By Wolf Richter, editor of Wolf Street. Originally published at Wolf Street.
So there are few hiccups in the US economy right now. James Foote, the chief executive of CSX, one of the largest railroads in the US, put it this way during the earnings call yesterday (transcript by Seeking Alpha):
“I’ve never seen any kind of a thing like this in the transportation environment in my entire career where everything seems to be going sideways at the same time,” he said.
“In January when I got on this [earnings] call, I said we were hiring because we anticipated growth. I fully expected that by now we would have about 500 new T&E [train and engine] employees on the property,” he said. “No way did I or anybody else in the last six months realize how difficult it was going to be to try and get people to come to work these days.”
“It’s an enormous challenge for us to go out and find people that want to be conductors on the railroad, just like it’s hard to find people that want to be baristas or anything else, it’s very, very difficult,” he said.
“Nor did we anticipate that a lot of the people were going to decide they didn’t want to work anymore. So attrition was much higher in the first half of the year than what we had expected,” he said.
“So even though we brought on 200 new employees, we fell short of where we thought we would be by now….”
Railroads are grappling with a weird phenomenon that is a combination of “labor shortages” and 12.6 million people still claiming some form of unemployment compensation, amid stimulus-fueled demand.
And this comes after railroads had spent six years shedding employees in order to tickle Wall Street analysts and pump up stock prices. The North American Class 1 freight railroads combined – BNSF, Union Pacific, Norfolk Southern, CSX, Canadian National, Kansas City Southern, and Canadian Pacific – have tried to streamline their operations, using fewer but longer trains and making other changes, including under the strategy of “precision scheduled railroading,” implemented first by Canadian National, then by CSX.
The resulting deterioration in service triggered numerous complaints from shippers. But one of the big benefits was that the workforce could be slashed, which fattened the profit margins at the railroads. Wall Street analysts loved it, and it was good for railroad stocks. By now, precision scheduled railroading has become the new religion at all Class 1 railroads except at BNSF, which has not officially adopted it, at least not completely.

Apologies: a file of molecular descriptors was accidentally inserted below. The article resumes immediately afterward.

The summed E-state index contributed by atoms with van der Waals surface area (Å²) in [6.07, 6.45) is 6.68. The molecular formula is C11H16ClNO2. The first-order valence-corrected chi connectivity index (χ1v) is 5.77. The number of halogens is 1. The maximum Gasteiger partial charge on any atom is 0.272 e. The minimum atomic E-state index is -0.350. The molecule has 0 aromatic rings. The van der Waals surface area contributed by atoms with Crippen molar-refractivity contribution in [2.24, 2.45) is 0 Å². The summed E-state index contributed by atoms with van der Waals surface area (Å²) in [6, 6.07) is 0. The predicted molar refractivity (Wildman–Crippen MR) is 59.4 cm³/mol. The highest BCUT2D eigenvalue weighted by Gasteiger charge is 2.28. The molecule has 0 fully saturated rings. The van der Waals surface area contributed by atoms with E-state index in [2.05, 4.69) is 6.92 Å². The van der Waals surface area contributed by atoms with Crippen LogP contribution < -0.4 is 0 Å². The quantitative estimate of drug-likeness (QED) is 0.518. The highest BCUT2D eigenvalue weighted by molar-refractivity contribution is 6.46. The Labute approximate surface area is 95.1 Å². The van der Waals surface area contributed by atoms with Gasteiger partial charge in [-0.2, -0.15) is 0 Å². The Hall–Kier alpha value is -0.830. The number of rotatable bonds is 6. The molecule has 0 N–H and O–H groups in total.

In the process, over the past six years, the Class 1 railroads have axed 33% of their workers through layoffs and attrition. According to the Surface of Transportation Board (STB), an independent federal agency that oversees freight railroads, the Class 1 railroads slashed their headcount from 174,000 workers in April 2015 to 116,000 workers in June 2021.
The results of the efforts to hire people back this year are barely visible in the chart – that risible uptick in employment over the past few months. Turns out, it’s a lot easier to cut workers than it is to suddenly hire workers:
Before the railroads blame the 33% cut in the workforce on the pandemic, let’s point out that by February 2020, just before the pandemic, their headcount had already been cut by 46,000 workers, or by 26%, to 128,000. Only 12,000 workers were cut during the pandemic.
Since September 2016 – the beginning of the STB monthly data by individual railroad – the biggest workforce slashers were CSX and Norfolk Southern, which both cut over 30%, and Union Pacific which cut nearly 30%. The other railroads cut far less over that period. But massive cuts occurred in 2015 and 2016, before this by-railroad data began.
During the pandemic, some of the workers were put on furlough, to be recalled more easily. But turns out, not all of them are eager to return to work on the conditions offered by the railroads, including relocation to new assignments.
These cuts in the workforce, and now the scrambling to hire people amid “labor shortages,” is contributing to issues in meeting heavy transportation demand: Union Pacific temporarily suspended traffic from Los Angeles into Chicago, and BNSF has started to meter traffic into Chicago, to allow them to catch up unloading the trains that are stuck in their Chicago railyards. The resulting pot-banging by frustrated shippers has gotten the attention of the STB.
“The railroads cannot strip down to bare-bones operations,” STB chairman Martin Oberman told the Wall Street Journal. “It’d be like a professional football team only having one quarterback.”
The American Chemistry Council – which represents companies in the chemical industry, such as BASF, Chemours (the DuPont spinoff), Chevron Phillips Chemical, DuPont, ExxonMobil Chemical, etc. – lamented in a letter to the STB, cited by the WSJ, that railcars were waiting at railyards for over a week and travel times for some routes more than doubled. Some factories were running out of materials because shipments had gotten hung up and were approaching the point where they’d have to close, and other factories have cut production.
The railroads “clearly weren’t as prepared as they should have been for the increase in traffic,” Jeff Sloan, senior director of regulatory and technical affairs at the Council, told the WSJ. The deteriorating service shows that the railroads cut too deep before the pandemic and were unable to catch up, he said.
In line with the executive order from the White House that exhorts agencies to work on making markets more competitive, the STB is now examining what can be done to improve competition among the railroads. Nixing any thought of mergers among Class 1 railroads would be a no-brainer.